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Progressive TV Series a Horrible Place to Work

Rule 9 of the left (yes, these are all getting collected) is that the most progressive the workplace, the worse it is working there. There’s plenty of evidence of that from Michael Moore and Ralph Nader who treated their employees like 19th century sweatshop owners. But it still holds true even in the big rewarding industries. Look at what James Damore revealed about the poisonous workplace environment at Google.

Or let’s go… to the future! Of CBS Early Access. And that show you forgot existed.

CBS All Access’ Star Trek: Discovery is making its second showrunner change.

Out are Gretchen Berg and Aaron Harberts, who originally took over the role at the helm of the drama from Bryan Fuller…

Insiders also stress that Berg and Harberts became increasingly abusive to the Discovery writing staff, with Harberts said to have leaned across the writers room table while shouting an expletive at a member of the show’s staff. Multiple writers are said to have been uncomfortable working on the series and had threatened to file a complaint with human resources or quit the series altogether before informing Kurtzman of the issues surrounding Berg and Harberts. After hearing rumors of HR complaints, Harberts is said to have made imposing remarks to the staff to keep concerns with the production an internal matter.

In another departure for season two of Star Trek, THR has learned that executive producer Akiva Goldsman did not return to Discovery after serving as Kurtzman’s right-hand man during its freshman run. Goldsman was brought in to help build the world of Discovery, but the veteran producer, who directed the season one finale, is said to have had a management style and personality that clashed with the writing staff. It’s unclear if Goldsman will continue to receive an exec producer credit on season two.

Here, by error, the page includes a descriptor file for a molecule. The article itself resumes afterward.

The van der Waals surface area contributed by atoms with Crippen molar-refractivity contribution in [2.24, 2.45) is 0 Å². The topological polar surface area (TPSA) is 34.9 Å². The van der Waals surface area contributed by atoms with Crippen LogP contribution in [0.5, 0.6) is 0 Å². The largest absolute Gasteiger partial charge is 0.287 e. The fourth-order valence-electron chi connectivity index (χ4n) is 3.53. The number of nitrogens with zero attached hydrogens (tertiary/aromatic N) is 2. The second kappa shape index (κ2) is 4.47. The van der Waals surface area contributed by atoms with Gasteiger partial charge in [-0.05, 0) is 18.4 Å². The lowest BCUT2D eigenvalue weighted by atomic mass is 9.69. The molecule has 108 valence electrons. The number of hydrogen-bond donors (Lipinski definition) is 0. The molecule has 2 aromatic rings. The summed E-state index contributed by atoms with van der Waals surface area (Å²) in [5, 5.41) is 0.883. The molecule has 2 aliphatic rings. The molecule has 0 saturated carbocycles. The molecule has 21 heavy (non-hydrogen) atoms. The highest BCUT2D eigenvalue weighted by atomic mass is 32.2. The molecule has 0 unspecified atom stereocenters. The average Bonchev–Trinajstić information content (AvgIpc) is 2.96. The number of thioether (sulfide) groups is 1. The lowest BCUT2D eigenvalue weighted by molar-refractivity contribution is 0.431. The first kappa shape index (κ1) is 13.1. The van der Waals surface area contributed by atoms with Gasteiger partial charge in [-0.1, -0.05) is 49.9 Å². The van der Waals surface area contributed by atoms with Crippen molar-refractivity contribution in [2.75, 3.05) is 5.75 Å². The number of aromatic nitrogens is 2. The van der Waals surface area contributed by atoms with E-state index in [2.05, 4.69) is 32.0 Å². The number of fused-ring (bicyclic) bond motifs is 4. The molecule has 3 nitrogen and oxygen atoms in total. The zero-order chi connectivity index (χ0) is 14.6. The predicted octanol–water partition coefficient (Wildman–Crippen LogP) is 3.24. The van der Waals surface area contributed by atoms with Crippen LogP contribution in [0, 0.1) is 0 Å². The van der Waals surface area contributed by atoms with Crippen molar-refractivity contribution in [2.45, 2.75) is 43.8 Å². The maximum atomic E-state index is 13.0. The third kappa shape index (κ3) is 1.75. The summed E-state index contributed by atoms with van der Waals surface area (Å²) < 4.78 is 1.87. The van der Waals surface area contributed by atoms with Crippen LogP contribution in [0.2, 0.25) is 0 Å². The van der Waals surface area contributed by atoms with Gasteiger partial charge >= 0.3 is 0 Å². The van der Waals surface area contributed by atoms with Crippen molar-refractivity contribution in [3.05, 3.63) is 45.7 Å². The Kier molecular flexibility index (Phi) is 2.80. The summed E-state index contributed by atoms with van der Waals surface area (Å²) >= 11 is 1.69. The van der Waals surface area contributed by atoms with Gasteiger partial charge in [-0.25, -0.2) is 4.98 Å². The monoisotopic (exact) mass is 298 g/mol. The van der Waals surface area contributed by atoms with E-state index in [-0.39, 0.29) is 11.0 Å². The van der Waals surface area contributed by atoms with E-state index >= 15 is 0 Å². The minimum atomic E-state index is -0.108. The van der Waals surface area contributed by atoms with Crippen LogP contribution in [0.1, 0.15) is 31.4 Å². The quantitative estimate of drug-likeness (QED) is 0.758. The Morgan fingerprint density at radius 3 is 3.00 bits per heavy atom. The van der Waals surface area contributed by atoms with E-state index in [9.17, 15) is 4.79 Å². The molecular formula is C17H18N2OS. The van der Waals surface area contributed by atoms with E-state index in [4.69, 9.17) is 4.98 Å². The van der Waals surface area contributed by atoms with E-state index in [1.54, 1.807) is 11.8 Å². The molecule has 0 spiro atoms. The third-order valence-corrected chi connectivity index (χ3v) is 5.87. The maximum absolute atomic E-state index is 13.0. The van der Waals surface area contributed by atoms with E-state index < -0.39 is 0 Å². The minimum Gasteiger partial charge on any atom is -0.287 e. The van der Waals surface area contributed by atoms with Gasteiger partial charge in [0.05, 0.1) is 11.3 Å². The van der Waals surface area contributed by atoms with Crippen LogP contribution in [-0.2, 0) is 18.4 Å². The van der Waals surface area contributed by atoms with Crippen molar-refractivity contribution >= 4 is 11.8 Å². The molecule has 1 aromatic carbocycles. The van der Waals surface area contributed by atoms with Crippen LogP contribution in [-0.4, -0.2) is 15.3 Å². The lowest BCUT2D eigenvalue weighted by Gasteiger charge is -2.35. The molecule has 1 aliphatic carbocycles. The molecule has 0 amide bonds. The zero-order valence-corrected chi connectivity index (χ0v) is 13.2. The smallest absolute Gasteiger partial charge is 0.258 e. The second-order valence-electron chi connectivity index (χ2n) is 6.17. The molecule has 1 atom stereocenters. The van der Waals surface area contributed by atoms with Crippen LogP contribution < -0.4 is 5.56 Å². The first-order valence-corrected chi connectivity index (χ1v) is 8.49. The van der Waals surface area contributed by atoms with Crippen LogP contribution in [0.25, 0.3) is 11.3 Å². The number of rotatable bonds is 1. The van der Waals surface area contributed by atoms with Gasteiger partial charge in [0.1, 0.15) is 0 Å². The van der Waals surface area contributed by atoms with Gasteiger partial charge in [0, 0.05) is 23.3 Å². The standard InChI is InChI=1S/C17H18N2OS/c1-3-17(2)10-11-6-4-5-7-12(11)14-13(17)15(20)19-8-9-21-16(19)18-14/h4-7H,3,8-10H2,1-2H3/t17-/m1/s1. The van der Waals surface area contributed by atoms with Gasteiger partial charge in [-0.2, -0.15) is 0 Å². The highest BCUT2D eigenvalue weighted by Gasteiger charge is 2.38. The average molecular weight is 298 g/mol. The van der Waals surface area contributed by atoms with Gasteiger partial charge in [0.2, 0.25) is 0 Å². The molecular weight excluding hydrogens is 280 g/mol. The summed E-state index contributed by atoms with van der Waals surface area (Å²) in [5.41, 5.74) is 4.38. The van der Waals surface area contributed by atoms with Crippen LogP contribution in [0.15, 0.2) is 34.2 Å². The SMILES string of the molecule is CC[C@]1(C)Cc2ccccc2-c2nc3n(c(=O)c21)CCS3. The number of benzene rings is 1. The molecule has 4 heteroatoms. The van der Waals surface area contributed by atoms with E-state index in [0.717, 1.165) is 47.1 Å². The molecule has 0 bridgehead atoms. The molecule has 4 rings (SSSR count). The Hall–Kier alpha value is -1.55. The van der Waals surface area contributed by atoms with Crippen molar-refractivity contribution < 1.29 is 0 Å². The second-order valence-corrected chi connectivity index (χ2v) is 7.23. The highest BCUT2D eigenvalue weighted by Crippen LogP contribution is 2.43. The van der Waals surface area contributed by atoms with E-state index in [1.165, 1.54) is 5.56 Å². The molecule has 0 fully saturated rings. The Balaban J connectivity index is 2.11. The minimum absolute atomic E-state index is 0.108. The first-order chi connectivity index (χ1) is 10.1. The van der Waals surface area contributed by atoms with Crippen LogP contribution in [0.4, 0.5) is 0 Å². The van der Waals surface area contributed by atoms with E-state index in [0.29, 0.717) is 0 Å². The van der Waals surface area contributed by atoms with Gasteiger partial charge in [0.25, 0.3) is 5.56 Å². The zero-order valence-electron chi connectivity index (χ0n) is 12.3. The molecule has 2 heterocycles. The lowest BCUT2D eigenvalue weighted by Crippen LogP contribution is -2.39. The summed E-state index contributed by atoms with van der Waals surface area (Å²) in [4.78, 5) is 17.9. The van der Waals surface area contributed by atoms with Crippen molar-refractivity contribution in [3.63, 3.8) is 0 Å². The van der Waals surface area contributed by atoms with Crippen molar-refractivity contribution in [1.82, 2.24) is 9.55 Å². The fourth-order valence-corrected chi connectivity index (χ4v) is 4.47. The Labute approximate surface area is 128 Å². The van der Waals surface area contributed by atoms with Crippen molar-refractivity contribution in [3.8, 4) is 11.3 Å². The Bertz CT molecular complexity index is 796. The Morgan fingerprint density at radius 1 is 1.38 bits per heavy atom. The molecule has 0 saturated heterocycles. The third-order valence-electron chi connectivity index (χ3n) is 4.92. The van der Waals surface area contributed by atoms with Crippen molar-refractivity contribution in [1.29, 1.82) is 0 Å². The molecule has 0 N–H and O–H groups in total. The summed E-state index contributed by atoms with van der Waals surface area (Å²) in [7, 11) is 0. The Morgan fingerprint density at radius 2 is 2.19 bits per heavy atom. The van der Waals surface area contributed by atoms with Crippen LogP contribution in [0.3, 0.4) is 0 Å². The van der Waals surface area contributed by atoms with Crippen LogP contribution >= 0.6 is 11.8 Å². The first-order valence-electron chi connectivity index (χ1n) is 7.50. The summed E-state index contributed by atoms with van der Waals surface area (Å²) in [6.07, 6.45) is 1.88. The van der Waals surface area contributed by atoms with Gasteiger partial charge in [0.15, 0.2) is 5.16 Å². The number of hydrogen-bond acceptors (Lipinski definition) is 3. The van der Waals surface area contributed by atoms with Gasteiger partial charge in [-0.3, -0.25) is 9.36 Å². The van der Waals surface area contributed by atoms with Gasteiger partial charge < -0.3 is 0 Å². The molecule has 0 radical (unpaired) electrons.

This is the second showrunner change on Star Trek: Discovery. Former showrunner Fuller clashed with CBS over the show’s concept, casting, directors, costumes and budget on top of its original launch date. (The series was originally slated to premiere in January 2017 and was delayed twice.)

In October 2016, Fuller was asked to step down as showrunner — after growing up as a diehard fan of the franchise and eventually working on Deep Space Nine and Voyager — when the network grew frustrated that he was splitting time with Starz’s hyper-stylized American Gods adaptation. Fuller’s longtime collaborators, Berg and Harberts, were tapped to replace him. (Fuller and co-showrunner Michael Green were subsequently fired from American Gods after clashing with producers FremantleMedia over that show’s budget.)

Read the full story from Front Page Mag

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